The President of the United States, Barack Obama, is always a relaxed, comfortable and effective speaker; last night’s State of the Union Address was no exception.
Tangible and incontrovertible was the precedent-setting seating arrangement, wherein the barricades to productivity were for a time lifted. As Democrats sat with Republicans, as liberals shared armrests with conservatives, none could fail to note the new hope established.
The President entered and, moving through the welcoming crowd, he turned right and left, greeting those there assembled on a one-to-one basis, recalling pending matters, and putting the guests at ease in discussing things important to each of them.
In the speech, he recalled the shootings in Tucson, Arizona, and reminded those present that we are all a part of an American family. We are, he said, a “part of something greater,” and he expressed hope for a new era of cooperation. He asked for America to continue to be the “light of the world.”
If there was a main unifying thrust to the President’s words on domestic issues, it was a call for education and an emphasis on technology. He said we must devote ourselves to an investment in the future; an investment in the students of science and mathematics; a dedication to clean energy, and ever advancing technology, and to the further development of as yet undiscovered technology, including advancement in the technologies that allow people to share knowledge. In that regard, he said a fireman at a fire site should be able to view the internal structures of the burning facility on a hand-held device.
He called for 100,000 new teachers and said we should reward innovation. He said the student who excels at a science fair should be as praised as is the student on the sports field. He called for a familial investment in learning, wherein parents applaud their studious, hard-working, and dedicated children. In the area of technology, he called for one million electronic vehicles to be on our roadways by 2015.
As to clean energy and new technology, he plans to cut subsidies, which have in recent years exceeded one billion dollars, for oil companies, which do well without these subsidies. He asked Democrats and Republicans to work together to “make it happen.” He touched on the needs of the children of undocumented aliens, children who have done no wrong, and who can be a valuable resource for America.
On the matter of health care, he continued to promote rules that will prevent insurance companies from exploiting patients. He said that pre-existing conditions must be covered. He called for coverage of prescription costs.
At that point, the President moved on to the matter of the national deficit: “A government that spends more than it takes in is not sustainable.” He says we cannot tolerate excessive discretionary or annual domestic spending; such spending, he says, should be frozen for the next five years. He continued that annual domestic spending only accounts for 12 percent of the growing problem. We must cut tax breaks and loopholes, while strengthening Social Security for future generations. Within the coming 12 months we need see transparency in earmarks and lobbying. He once again calls for internet listing of lobbying operations. Our government, he stated, must be competent, efficient, and open.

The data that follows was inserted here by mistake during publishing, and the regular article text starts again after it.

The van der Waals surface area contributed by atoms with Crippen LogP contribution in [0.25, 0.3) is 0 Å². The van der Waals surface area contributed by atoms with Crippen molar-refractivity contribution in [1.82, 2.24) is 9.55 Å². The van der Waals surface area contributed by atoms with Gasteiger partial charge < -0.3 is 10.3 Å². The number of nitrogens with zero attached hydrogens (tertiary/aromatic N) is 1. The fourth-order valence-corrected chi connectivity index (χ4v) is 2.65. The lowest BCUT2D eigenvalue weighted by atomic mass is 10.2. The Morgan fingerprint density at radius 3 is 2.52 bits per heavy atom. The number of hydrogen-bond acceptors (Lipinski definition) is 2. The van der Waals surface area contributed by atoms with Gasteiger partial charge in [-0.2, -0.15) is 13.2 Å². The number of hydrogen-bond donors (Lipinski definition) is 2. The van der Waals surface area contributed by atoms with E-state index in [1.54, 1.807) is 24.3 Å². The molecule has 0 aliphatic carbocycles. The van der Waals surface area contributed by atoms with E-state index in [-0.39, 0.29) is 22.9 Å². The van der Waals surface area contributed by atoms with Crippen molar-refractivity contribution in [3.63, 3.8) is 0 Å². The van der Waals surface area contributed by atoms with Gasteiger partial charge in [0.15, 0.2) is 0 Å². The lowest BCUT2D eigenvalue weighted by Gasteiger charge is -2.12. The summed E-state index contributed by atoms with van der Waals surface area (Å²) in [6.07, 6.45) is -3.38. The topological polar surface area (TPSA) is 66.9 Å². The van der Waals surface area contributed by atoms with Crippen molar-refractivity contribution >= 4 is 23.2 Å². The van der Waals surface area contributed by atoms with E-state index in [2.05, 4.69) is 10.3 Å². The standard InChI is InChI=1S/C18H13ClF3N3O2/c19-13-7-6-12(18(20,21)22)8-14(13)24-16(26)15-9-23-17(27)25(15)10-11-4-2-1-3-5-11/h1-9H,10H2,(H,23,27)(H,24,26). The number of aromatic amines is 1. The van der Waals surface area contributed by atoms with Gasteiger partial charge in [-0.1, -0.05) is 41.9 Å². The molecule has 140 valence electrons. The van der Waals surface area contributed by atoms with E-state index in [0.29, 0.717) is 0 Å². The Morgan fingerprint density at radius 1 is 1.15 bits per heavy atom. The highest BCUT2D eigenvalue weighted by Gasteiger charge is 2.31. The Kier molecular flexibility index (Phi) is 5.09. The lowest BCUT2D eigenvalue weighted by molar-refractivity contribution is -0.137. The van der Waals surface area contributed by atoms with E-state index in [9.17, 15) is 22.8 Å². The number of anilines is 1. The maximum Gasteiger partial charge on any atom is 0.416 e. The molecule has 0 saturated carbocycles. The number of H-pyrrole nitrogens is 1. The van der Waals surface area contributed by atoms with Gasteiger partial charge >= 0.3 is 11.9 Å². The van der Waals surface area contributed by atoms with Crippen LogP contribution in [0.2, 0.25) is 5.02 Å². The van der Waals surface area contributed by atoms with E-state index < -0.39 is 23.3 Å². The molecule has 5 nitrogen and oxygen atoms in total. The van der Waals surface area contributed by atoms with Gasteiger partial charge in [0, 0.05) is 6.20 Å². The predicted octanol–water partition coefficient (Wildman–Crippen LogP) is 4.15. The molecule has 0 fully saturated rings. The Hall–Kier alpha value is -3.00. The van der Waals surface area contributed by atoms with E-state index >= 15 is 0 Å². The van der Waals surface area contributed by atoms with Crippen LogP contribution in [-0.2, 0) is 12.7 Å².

Turning to the matter of our conduct of foreign affairs, Obama praised what America has done in Iraq. He views Iraq as a triumph and says we are continuing to improve. He said we must defeat our determined enemies. We must establish coalitions. We must promote American leadership. We will continue to “take the fight” to the Taliban, to al-Qaeda. He mentioned too that we will begin to bring our troops home from Afghanistan in July. We will continue our interest in Pakistan, and “We will not relent.”
We are determined, he said, that North Korea abandon its program for nuclear weapons. Again he called for a strengthening of coalitions. We must, he says, combat corruption.
The President declared that we will stand with the people of Tunisia, as they yearn for the freedoms of democracy, a yearning inherent in each of us.
The President gave great praise to our military: Christian, Hindu, Jewish, Muslim…and to the gays in our nation and in our armed forces, he stated that we will not discriminate against individuals based upon “who they love.”
The President concluded with the moving story of an American businessman and business owner, Brandon Fisher, who designed a device to free the miners trapped in the Chilean mine collapse a few months ago. He told of how Fisher began to fashion the needed equipment, then went himself to Chile, and there his designs and plans were used to free the trapped miners. The President used the term the innovator used, “plan-B,” and said, “We dare to dream.”
As the assembled statesmen, legislators, executive staff members, and Chiefs of Staff rose to applaud on many, many occasions, it was clear that the road to “reaching across the aisle” might begin with the aisle’s elimination.
The Republican response to the State of the Union Address was delivered by Republican Representative Paul Ryan, of Wisconsin. The Representative lacked luster, and spoke in a monotone, restating Republican positions long held.
To the contrary, Michele Bachmann, Republican Representative from Minnesota, doubtless won some new support for the Tea Party, now taking a stand apparently as an American third party, making a break from the Grand Old Party of the Republicans. Her speech, energetic and well delivered, concisely stated Tea Party principles. On the negative side, Representative Bachmann’s speech seemed to have been fashioned prior to the release of the Presidential oration; some of the points she made had just moments before been made by President Obama.